Seoul is subsidizing energy efficiency upgrades in buildings, encouraging residents and businesses to retrofit their homes and workplaces.

Seoul has unveiled a comprehensive program to retrofit its buildings, providing generous financial incentives and free consultation services to encourage all citizens and businesses to participate. To reduce the financial burden and encourage homeowners, tenants, building owners, and businesses to get involved, the city offers 8-year loans that cover all retrofit expenses at an ultra-low interest rate of 1.75%, lowered from the initial 3%. These incentives are clearly paying off, as increasing the loan coverage from 80% to 100% of retrofit costs sparked a huge increase in loan applications, from $4.4 million in 2012 to $20.7 million in 2014.

1.3 million tons of greenhouse gas emissions will be avoided by 2020

Cities100 – 2015

Seoul’s city government has also deployed “energy consultants,” who make house calls to small- and medium-sized commercial buildings and homes, to provide no-cost energy efficiency consultation services. By the end of 2014, 45,000 buildings had already received the service. The project aims to enhance energy efficiency in 90,000, or 20%, of outdated buildings that are more than 20 years old by 2018. To date, Seoul’s retrofit program has improved energy efficiency in 72,000 buildings.

The challenge

As buildings are responsible for 56% of Seoul’s total energy consumption, the retrofit program is effective in curbing greenhouse gas emissions and reducing energy demand. In addition to encouraging citizens and businesses to act, the city is also making impressive strides with its own facilities by, for instance, replacing conventional lights in all 243 subway stations with LEDs.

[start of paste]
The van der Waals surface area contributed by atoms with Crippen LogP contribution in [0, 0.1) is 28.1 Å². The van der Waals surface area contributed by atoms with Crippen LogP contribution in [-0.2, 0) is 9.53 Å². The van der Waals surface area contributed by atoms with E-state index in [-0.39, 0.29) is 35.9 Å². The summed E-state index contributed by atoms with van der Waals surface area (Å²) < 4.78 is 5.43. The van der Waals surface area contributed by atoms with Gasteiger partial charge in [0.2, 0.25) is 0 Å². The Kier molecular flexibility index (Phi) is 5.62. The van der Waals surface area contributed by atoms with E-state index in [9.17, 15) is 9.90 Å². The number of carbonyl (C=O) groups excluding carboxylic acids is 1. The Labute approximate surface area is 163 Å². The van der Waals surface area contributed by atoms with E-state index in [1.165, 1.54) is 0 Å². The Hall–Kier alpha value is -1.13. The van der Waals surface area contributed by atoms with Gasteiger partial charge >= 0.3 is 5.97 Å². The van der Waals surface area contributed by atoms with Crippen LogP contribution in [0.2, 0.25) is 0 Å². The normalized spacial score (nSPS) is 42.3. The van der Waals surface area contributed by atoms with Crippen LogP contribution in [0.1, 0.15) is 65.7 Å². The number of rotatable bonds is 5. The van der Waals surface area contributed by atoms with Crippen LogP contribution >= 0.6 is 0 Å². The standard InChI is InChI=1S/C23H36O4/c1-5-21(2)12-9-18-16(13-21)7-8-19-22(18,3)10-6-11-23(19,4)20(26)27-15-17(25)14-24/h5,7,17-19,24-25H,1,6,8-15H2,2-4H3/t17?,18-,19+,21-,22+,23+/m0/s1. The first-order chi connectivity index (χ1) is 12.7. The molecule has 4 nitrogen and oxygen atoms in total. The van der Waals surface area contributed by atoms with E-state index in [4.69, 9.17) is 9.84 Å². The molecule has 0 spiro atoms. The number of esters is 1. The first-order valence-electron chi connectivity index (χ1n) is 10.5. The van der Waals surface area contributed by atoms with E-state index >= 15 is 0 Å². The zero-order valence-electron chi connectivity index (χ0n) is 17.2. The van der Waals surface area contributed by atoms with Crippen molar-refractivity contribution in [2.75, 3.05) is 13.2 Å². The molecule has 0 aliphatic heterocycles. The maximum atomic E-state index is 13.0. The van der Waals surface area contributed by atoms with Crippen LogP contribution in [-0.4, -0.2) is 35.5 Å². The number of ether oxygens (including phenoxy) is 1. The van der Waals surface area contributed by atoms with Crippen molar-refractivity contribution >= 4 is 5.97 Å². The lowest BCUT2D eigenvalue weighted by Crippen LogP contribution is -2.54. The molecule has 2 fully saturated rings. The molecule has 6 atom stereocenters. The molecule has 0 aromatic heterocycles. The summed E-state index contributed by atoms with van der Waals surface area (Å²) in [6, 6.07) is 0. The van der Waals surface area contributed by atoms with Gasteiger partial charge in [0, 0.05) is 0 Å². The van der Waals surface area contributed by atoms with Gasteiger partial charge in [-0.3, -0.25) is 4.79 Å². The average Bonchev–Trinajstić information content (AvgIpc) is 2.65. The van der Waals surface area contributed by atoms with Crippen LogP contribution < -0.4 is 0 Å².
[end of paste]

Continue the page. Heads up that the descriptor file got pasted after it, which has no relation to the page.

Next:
Economic In the first phase of the project, Seoul will save 57 GWh of electricity and $6.6 million in electricity expenses annually, allowing for a full recovery of the investment within seven years.

Environmental The equivalent of 1.04 million tons of oil is expected to be reduced in total in 90,000 buildings by 2018 through energy efficiency upgrades.

Social Energy efficiency upgrades in 59 municipal social welfare facilities save the equivalent of 1,426 tons of oil each year, and the saved energy expenses are reallocated to improve welfare services.

About Seoul

Seoul is the capital and largest metropolis of the Republic of Korea (commonly known as South Korea). Seoul is the world’s 16th largest city and houses about half of the country’s population of 51.44 million people with 678,102 international residents. Today, Seoul is considered a leading and rising global city, resulting from an economic boom called the Miracle on the Han River which transformed it to the world’s 4th largest metropolitan economy with a GDP of US$845.9 billion in 2014.

Global Goals addressed